Go in Peace: A Dying Woman Comes to Voice

When it became clear to her that there were no remaining treatments to be tried, all that energy that got tied up in staying alive was suddenly freed for the one last thing on Laura’s mind:  As a mother, she blew it. She blew it with her daughters. She blew it with her sons. She blew it with her own mom.

She’d taken to hoisting a limp hand and, in that Down-Under twang, saying, Lymphoma Laura, pleased t’meetcha. Telling herself that all the time she thought she had to get it right was gone, she was eyeballing death in the belief that she had disappointed everyone.

How? She just never said the right thing.  She just never found that comforting combination of words and sounds that made a kid feel at home.  She could joke and she could jab but couldn’t say the stuff moms were supposed to say and one day, she clammed up. And once she realized she was fixin’ to die, she thought of nothing else.

But now, she didn’t just want to parrot that long lost lyric—I love you—she wanted to communicate the music of love in such a way that it could be turned to, sotto voce, for comfort, at any point in the remaining lives of her sons, her daughters, and her mother. She knew exactly what she wanted.
She wanted something they could touch. Problem was, with the abilities she had left, she was unable to pen straight lines nevermind legible words.

In the obstacle course called life, or in this case, the end of life, my job was to help her figure out how she might get this done.  She tipped her head back to consider those who had visited her and hardly fancied asking the very recipients of her missives to sit down and write them.

As Grace would have it, I spent our last few sessions writing the words Laura dictated as she cried and proclaimed her love, as she dried her face and beamed admiration, as I brushed my tears off the page while she voiced her hope for her daughters,  hope for her sons, hope for her mom.

In our final meeting, last letter written, Laura sought my help in finding some mythical or biblical hero who might companion her to the closing days of her life.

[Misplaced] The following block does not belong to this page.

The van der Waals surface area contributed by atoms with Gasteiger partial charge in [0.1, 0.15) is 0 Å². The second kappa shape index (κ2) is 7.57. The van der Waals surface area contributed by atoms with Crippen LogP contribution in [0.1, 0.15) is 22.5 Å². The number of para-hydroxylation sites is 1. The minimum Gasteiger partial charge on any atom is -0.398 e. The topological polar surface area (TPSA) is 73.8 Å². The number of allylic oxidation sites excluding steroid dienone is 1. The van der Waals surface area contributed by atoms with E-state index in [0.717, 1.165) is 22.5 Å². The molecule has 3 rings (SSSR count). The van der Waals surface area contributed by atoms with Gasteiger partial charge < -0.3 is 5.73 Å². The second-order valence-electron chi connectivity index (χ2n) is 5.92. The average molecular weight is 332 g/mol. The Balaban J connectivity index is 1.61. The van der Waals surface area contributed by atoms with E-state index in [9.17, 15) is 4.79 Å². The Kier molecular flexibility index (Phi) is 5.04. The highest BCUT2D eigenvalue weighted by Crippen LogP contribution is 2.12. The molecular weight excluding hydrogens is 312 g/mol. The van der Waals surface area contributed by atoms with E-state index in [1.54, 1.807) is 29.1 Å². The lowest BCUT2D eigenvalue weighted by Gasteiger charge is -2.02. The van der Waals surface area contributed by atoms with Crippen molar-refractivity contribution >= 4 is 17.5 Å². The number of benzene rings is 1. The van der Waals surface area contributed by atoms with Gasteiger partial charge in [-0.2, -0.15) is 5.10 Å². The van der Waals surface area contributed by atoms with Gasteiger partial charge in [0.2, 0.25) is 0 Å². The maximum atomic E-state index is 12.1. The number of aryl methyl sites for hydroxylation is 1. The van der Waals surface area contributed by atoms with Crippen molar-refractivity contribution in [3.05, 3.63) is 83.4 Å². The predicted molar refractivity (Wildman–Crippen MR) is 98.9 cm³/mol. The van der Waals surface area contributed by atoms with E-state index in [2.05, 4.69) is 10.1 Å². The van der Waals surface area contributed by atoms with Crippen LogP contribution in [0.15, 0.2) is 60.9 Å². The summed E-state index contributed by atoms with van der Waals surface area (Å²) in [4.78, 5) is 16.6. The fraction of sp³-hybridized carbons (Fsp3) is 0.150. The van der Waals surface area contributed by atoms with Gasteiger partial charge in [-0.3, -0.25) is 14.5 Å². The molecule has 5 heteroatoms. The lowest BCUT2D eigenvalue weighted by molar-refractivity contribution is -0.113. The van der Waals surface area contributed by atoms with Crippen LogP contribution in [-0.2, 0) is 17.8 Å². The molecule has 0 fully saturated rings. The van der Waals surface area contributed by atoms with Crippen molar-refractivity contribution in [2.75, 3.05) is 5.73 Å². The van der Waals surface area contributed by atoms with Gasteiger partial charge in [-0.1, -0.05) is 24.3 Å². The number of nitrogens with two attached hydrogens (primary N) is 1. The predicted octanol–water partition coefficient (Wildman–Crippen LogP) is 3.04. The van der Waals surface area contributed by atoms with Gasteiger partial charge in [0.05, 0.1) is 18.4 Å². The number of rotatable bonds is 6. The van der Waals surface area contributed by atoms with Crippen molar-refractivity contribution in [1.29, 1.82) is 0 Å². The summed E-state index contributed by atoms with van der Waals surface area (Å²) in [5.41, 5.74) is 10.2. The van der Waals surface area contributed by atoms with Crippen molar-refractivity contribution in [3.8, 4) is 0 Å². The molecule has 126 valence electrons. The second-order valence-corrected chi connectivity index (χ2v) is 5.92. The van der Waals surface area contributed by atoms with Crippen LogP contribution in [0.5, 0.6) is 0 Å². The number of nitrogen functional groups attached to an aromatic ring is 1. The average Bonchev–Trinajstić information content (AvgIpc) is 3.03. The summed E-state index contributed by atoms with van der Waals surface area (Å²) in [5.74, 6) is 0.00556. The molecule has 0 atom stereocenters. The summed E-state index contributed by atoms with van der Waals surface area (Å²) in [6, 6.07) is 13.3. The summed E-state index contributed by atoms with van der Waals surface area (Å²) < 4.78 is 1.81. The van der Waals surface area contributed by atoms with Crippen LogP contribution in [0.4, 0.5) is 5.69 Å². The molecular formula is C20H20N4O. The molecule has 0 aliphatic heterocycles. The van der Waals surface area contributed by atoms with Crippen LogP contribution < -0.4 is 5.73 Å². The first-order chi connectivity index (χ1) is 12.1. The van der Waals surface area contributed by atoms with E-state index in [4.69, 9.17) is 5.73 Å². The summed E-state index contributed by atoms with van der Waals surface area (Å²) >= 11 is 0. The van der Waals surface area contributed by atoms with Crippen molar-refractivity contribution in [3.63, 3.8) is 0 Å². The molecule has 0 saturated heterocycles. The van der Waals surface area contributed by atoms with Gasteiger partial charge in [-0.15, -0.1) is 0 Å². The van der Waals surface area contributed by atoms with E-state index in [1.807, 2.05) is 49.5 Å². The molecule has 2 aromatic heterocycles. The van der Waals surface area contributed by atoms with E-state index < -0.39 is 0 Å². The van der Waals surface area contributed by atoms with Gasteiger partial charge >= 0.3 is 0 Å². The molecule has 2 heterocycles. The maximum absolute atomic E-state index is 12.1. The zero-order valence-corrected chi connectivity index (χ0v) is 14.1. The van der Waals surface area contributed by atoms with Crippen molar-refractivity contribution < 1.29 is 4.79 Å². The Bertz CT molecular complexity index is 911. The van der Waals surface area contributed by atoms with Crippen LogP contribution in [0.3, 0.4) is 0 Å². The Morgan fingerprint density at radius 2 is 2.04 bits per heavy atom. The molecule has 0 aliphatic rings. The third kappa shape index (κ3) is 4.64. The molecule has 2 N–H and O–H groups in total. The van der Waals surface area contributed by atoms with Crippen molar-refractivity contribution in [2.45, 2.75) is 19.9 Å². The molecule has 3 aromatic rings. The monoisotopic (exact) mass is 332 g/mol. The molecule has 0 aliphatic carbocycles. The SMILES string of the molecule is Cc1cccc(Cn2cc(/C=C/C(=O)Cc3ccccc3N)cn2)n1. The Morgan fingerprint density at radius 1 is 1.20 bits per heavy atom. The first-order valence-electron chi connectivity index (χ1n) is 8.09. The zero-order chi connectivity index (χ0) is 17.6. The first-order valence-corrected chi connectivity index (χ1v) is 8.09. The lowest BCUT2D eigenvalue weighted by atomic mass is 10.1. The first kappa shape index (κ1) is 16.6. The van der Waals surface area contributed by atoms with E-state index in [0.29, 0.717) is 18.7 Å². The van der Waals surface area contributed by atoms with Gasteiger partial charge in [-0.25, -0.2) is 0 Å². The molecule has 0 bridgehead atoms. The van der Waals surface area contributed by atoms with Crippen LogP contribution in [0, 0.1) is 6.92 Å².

She falls in love with a character whose faith has saved her, with a woman whose very voice has been evoked by a wandering Healer. Disregarding the cultural code of conduct for women at the time, it is the Healer who wants this woman to rise above the sea of sandals in the dust and identify herself.  

She is a woman alone; she is unaccompanied by a man; with the flow of blood that has left her impure for twelve long years, her very touch, in the eyes of the Law, has made the Healer unclean; and he wants to know Who touched me?

I mean Really.

Before a crowd of desperate men, at a time when she might’ve been circled and stoned by all manner of religious authority citing all manner of scripture, a famous preacher wants an unclean woman to tell “the whole truth.”

I’m sure.

If she refuses, her healing will be incomplete. If she refuses,”the whole truth,” left untold, may never take its place among the treasures of Matthew, Mark and Luke.  If she refuses, her bleeding will cease but who knows if her tongue will ever find its voice? Who knows if the Healer will still call Daughter this woman he empowers to open her mouth and to Go in Peace?
As Laura’s own mother saunters in and slips back out, Laura, no longer holding out for me to take the lead, finds instead the very words to tell her very God all the stuff she’s never said.

She just wants God to know she tried. She just wants God to know she gave it all she had. But no matter how hard she fought and fought and fought the good fight, she couldn’t get this mother-thing, this daughter-thing, this people-thing right. Eyes sealed shut, face as red as the day she was born, she tells God she’s sorry, sorry she didn’t speak up sooner.

Maybe the once-untouchable Daughter touched Laura and Laura knew just what to say. Maybe, as she dictated the last of three letters, Laura freed her tongue in some way. Maybe, speaking her mind to a God of her own, Laura freed her soul that day. Suffice it to say that Laura’s mother, eyes closed outside the door, was a better metaphor for God than any I might provide.                                                                                             

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